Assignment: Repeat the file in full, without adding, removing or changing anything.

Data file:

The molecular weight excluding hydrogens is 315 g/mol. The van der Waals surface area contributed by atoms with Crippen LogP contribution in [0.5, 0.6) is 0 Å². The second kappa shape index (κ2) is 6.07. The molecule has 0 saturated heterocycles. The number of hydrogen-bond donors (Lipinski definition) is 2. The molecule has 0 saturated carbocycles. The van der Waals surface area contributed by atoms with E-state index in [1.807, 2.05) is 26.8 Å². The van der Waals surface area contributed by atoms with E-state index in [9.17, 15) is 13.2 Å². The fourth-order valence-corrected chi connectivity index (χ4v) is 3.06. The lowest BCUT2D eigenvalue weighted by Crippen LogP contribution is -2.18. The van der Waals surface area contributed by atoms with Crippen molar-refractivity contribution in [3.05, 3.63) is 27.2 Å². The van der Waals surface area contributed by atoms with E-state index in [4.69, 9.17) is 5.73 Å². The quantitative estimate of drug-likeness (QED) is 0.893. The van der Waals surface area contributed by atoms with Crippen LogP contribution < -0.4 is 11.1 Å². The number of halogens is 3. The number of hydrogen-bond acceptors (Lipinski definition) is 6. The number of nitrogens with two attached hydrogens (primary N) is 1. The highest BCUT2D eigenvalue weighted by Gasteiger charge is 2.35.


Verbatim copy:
The molecular weight excluding hydrogens is 315 g/mol. The van der Waals surface area contributed by atoms with Crippen LogP contribution in [0.5, 0.6) is 0 Å². The second kappa shape index (κ2) is 6.07. The molecule has 0 saturated heterocycles. The number of hydrogen-bond donors (Lipinski definition) is 2. The molecule has 0 saturated carbocycles. The van der Waals surface area contributed by atoms with E-state index in [1.807, 2.05) is 26.8 Å². The van der Waals surface area contributed by atoms with E-state index in [9.17, 15) is 13.2 Å². The fourth-order valence-corrected chi connectivity index (χ4v) is 3.06. The lowest BCUT2D eigenvalue weighted by Crippen LogP contribution is -2.18. The van der Waals surface area contributed by atoms with Crippen molar-refractivity contribution in [3.05, 3.63) is 27.2 Å². The van der Waals surface area contributed by atoms with E-state index in [4.69, 9.17) is 5.73 Å². The quantitative estimate of drug-likeness (QED) is 0.893. The van der Waals surface area contributed by atoms with Crippen LogP contribution < -0.4 is 11.1 Å². The number of halogens is 3. The number of hydrogen-bond acceptors (Lipinski definition) is 6. The number of nitrogens with two attached hydrogens (primary N) is 1. The highest BCUT2D eigenvalue weighted by Gasteiger charge is 2.35.